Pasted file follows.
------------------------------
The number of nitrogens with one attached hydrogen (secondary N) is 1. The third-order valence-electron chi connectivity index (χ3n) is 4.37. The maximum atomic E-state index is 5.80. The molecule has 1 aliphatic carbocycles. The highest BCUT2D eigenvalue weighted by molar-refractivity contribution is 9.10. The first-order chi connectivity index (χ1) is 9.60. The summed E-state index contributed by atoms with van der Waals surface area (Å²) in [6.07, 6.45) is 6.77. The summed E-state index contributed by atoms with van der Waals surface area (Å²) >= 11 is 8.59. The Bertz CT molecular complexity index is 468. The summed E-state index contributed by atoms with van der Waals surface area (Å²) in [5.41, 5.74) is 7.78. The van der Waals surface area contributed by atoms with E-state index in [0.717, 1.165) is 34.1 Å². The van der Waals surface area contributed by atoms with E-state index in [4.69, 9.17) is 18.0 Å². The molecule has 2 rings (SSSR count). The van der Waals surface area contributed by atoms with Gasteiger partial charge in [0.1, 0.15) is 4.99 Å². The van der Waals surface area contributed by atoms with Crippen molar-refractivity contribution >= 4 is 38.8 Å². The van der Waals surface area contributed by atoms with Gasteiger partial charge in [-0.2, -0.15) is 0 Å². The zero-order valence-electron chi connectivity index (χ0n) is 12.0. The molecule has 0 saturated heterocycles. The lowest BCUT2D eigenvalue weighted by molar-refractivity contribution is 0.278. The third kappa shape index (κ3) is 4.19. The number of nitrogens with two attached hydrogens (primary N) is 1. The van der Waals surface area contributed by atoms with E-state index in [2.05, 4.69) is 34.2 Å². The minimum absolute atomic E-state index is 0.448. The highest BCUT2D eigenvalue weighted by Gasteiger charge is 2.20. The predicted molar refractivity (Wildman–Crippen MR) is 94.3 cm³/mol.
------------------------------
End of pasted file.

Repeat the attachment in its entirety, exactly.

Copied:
The number of nitrogens with one attached hydrogen (secondary N) is 1. The third-order valence-electron chi connectivity index (χ3n) is 4.37. The maximum atomic E-state index is 5.80. The molecule has 1 aliphatic carbocycles. The highest BCUT2D eigenvalue weighted by molar-refractivity contribution is 9.10. The first-order chi connectivity index (χ1) is 9.60. The summed E-state index contributed by atoms with van der Waals surface area (Å²) in [6.07, 6.45) is 6.77. The summed E-state index contributed by atoms with van der Waals surface area (Å²) >= 11 is 8.59. The Bertz CT molecular complexity index is 468. The summed E-state index contributed by atoms with van der Waals surface area (Å²) in [5.41, 5.74) is 7.78. The van der Waals surface area contributed by atoms with E-state index in [0.717, 1.165) is 34.1 Å². The van der Waals surface area contributed by atoms with E-state index in [4.69, 9.17) is 18.0 Å². The molecule has 2 rings (SSSR count). The van der Waals surface area contributed by atoms with Gasteiger partial charge in [0.1, 0.15) is 4.99 Å². The van der Waals surface area contributed by atoms with Crippen molar-refractivity contribution >= 4 is 38.8 Å². The van der Waals surface area contributed by atoms with Gasteiger partial charge in [-0.2, -0.15) is 0 Å². The zero-order valence-electron chi connectivity index (χ0n) is 12.0. The molecule has 0 saturated heterocycles. The lowest BCUT2D eigenvalue weighted by molar-refractivity contribution is 0.278. The third kappa shape index (κ3) is 4.19. The number of nitrogens with two attached hydrogens (primary N) is 1. The van der Waals surface area contributed by atoms with E-state index in [2.05, 4.69) is 34.2 Å². The minimum absolute atomic E-state index is 0.448. The highest BCUT2D eigenvalue weighted by Gasteiger charge is 2.20. The predicted molar refractivity (Wildman–Crippen MR) is 94.3 cm³/mol.